Perhaps, given its vintage, it’s no surprise that Armchair Theatre seems to owe so much to Lynne’s participation in the Traveling Wilburys, along with George Harrison, Roy Orbison, Tom Petty and Bob Dylan.
Whereas his old band, the Electric Light Orchestra, most often focused on chamber music played to a rock beat, Lynne’s supergroup of roughly a decade later could be — in keeping with its various lead writers — much more idiosyncratic. There’s a similar sense of gumbo-pot stirring here, on a solo effort that had been out of print for a decade before Frontiers Records announced this new reissue.
This new version of Armchair Theatre, which also includes two previously unissued cuts from sessions in 1989, is due in the U.S. on Tuesday, April 23, 2013. It’s appearing alongside an expanded version of the Electric Light Orchestra’s Zoom, and a rare live date following that 2001 project’s release.
“Now You’re Gone,” with its curry-spiced cadence and swooning backing vocals, has the feel of an outtake — and a great one — from Harrison’s Cloud 9, which Lynne earlier produced. “What Would It Take” sniffs like the best Tom Petty, though — funnily enough — there’s nary a whisper of that dry wit on “Blown Away,” a straight forward, utterly heartfelt ballad which Petty actually co-wrote with Lynne for Armchair Theatre. Elsewhere, the erstwhile ELO frontman even tries out a Dylan-ish snarl on “Nobody Home.”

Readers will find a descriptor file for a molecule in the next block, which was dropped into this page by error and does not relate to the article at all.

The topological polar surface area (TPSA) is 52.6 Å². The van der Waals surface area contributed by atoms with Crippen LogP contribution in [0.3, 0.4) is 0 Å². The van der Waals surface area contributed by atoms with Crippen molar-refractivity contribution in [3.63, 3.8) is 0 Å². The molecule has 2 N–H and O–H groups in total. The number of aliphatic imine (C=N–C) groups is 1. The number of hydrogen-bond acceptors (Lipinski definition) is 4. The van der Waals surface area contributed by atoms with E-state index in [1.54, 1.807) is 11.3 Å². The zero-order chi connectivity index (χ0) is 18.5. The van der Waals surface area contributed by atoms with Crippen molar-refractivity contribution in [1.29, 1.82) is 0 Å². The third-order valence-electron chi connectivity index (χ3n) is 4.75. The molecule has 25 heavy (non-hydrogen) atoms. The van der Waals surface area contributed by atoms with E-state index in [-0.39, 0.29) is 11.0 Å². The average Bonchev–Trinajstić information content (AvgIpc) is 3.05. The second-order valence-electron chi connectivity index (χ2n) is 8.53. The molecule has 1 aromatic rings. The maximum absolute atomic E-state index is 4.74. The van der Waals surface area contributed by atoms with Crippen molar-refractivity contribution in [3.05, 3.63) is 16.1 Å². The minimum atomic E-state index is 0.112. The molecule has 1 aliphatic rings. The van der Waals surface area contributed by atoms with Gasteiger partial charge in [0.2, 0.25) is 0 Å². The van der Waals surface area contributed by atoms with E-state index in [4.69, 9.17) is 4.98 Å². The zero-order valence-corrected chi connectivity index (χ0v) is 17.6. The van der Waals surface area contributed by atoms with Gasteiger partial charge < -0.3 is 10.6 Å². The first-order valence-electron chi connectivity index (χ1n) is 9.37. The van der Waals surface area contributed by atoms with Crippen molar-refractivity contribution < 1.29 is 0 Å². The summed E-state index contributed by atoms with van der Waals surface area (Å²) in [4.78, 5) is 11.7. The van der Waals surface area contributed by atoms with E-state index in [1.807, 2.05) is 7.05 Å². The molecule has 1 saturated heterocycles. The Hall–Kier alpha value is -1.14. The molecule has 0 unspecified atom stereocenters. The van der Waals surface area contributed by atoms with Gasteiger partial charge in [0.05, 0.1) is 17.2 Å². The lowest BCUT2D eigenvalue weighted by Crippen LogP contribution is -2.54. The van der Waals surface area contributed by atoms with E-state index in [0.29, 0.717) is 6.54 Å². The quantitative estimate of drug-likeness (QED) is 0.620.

“Don’t Say Goodbye” seems to go further back into the Harrison oeuvre, to the 1970s-era Harrison recordings that were so plaintively conveyed that they occasionally became aural wallpaper — until Lynne soars into the darkly morose Orbison-esque vocal interlude.
That’s not to say Armchair Theatre manages the same smart consistency as the first Wilburys release. Not with a song like “Save Me Now,” Lynne’s crashingly over-earnest paean to environmentalism. Still, the album has a way of balancing the ledger, as it plays.
“Lift Me Up,” with its gurgling keyboard signature and curlicue guitar asides from Harrison, is a neat modernization of the Lynne aesthetic — part Beatles, part Dave Edmunds, part charming Tin Pan Alley hokum. When Lynne hurtles himself headlong toward that last impulse (in a harbinger of what was to come on 2012′s Long Wave), however, the results are uneven. You have a weirdly effective rockabilly redo of “September Song,” a not nearly so-successful “Stormy Weather,” and also “Don’t Let Go,” a lithe 1958 tune by Roy Hamilton given a sock-hop raveup.
In the end, Armchair Theatre probably would have been better had it not led with the titanic amalgam “Every Little Thing” — which is still a peak moment for Lynne’s post classic-era ELO career, in that encapsulates every lovable trick, every tick, every success, every cliche, ever unfathomably catchy element of his mixologist’s muse. How this wasn’t a hit back then, I’ll never know. But it seemed to set a standard that the endlessly amiable, occasionally overcooked, but more often entertaining Armchair Theatre struggled to consistently meet again.
Latest posts by Nick DeRiso (see all)
- John Gorka – Bright Side of Down (2014) - March 11, 2014
- Something Else! sneak peek: Saun and Starr with the Dap-Kings, “Hot Shot” (2014) - March 11, 2014
- One Track Mind: Lee DeWyze, “Blackbird Song” from The Walking Dead (2014) - March 10, 2014